Giana Galati was house-cleaning in Roseville when she met the woman who would change her career and life forever.
At home, Galati had picked up some wire-wrap and beading. She enjoyed jewelry, but didn’t know the right words to look up. She always wanted more: Her reaction when she saw other jewelry pieces was, ’how did they make that?’
As part of Hacker Lab’s new class packs discounts program, offering classes in bulk to help members level-up, Hacker Lab is featuring stories on teachers and their paths to get there.
One day — 8 or so years ago, Galati recalled inside Hacker Lab’s new campus at 26th and R, after helping Trent Dean, another teacher pick the right solder — Galati was cleaning a client’s house when her client asked what she did.
Galati explained she didn’t know where to start.
“She said, ‘I’ve been making jewelry for 20 years. I’ll show you the metal shop’” Galati was stunned. “It proved fateful. She showed me all her work. We did an apprenticeship — after that I wanted to learn more and more.”
Galati went on to study at American River and Sacramento City Colleges, one of the last students to before their shops shut down; teach herself and learn from mentors. Galati has since become Hacker Lab’s lead jewelry teacher, bringing her minimalist style with geometric angles and a passion for the human form and condition to students and with her own work at Vivid Venus. Her larger metal sculptures—handcrafted and welded from steel—have been featured inside Hacker Lab and at shows around the city.
An artist reborn
Galati found a mentor at American River College, Thomas Ramey, and another at Hacker Lab. She had built a home studio, learned from school and found an itch for adding welding to her skills. But when she learned how much the tools cost to do more, she joined Hacker Lab.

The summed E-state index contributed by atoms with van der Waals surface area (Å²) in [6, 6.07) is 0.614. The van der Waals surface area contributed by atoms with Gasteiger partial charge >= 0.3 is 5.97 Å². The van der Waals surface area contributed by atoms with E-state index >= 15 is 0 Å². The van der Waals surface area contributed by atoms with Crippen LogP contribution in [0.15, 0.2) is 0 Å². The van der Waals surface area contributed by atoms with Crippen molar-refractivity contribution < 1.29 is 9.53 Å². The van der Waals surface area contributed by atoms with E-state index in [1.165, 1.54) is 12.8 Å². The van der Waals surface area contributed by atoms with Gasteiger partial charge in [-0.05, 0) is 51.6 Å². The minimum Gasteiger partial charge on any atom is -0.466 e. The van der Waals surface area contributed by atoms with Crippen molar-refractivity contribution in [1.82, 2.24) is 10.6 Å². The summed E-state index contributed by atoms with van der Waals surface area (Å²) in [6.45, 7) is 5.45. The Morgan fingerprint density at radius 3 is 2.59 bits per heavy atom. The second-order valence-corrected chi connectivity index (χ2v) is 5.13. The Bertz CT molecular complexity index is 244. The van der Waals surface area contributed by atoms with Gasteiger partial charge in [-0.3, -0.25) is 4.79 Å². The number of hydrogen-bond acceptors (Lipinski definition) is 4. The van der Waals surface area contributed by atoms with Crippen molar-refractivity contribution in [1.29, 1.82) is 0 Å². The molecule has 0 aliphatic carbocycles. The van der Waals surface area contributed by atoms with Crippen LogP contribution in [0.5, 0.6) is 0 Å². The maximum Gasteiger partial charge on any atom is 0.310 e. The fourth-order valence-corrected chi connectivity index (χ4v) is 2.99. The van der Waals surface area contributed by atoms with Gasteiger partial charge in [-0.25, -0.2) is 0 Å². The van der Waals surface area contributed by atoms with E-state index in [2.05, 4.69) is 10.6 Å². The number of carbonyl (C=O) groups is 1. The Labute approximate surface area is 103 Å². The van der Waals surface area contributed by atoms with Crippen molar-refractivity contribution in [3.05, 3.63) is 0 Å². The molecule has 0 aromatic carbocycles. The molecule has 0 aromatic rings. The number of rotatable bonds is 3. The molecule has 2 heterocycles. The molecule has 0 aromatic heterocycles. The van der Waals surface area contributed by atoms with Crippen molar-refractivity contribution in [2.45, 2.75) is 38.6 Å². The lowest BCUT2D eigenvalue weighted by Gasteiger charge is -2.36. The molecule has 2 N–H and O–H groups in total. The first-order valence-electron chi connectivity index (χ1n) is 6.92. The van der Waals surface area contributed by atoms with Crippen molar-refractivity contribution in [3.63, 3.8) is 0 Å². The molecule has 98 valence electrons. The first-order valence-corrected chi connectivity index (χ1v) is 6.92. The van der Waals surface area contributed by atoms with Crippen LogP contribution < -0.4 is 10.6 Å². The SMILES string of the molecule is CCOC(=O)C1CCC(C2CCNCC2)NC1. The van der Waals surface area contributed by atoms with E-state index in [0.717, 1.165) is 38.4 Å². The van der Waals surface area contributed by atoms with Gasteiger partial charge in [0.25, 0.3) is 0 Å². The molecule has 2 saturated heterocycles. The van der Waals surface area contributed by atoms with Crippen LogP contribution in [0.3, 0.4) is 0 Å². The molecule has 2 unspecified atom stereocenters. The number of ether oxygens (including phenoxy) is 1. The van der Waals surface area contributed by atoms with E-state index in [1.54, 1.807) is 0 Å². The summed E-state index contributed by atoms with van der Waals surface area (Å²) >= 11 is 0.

She stayed for the community, she said.
“It’s nice to talk to people as an artist. I would make something and someone would ask about it. That was good feedback,” Galati said.
Hacker Lab upgraded its jewelry studio from a handful of tools to a full professional studio, thanks to a RAILS grant from the City of Sacramento after Hacker Lab cofounders Gina Lujan and Eric Ullrich learned jewelry is one of the most accessible maker trades people can learn.
Galati made six pieces for ArtStreet, a temporary exhibit, and produced work for the 100 under 100 art show at WAL. She also showed a live art piece with models wearing multiple pieces at Hacker Lab’s Second Saturday art show.
Sherri Morris, a recent four-class student of Galati’s at Hacker Lab, said Galati’s teaching style was student-first.
“I took one of her classes per week. Each week’s lesson built on the last. I really appreciated Giana’s easygoing, hands-on instruction and generosity with her knowledge,” Morris said. “Her ability to guide and work with each of us at our own pace made it a no-pressure zone. She made sure everyone got the attention and detailed instruction needed.”
“Her own work is so well designed and beautifully made that it’s obvious she is a truly inspired artist with a passion and deep understanding of the craft,” Morris added. “I feel privileged she shared her time and expertise with me.
Galati says she likes working at Hacker Lab since she’s always learning. She’s a kinesthetic learner, she said, so learns while doing. It’s a lot of problem solving.
“It’s my therapy — you have to have a clear, calm presence while making it. That’s why I enjoy teaching it; I enjoy people calming and getting in the zone while hammering out a cuff.”
She wishes she could thank the woman who showed her she could learn it all, but Galati doesn’t remember her name.
“It’s hard to break in the you don’t know the words to look up online,” Galati said. “I still learn from the students … I don’t consider myself an expert. It reminds me of that state when I was thirsty to learn, which is where I try to be.”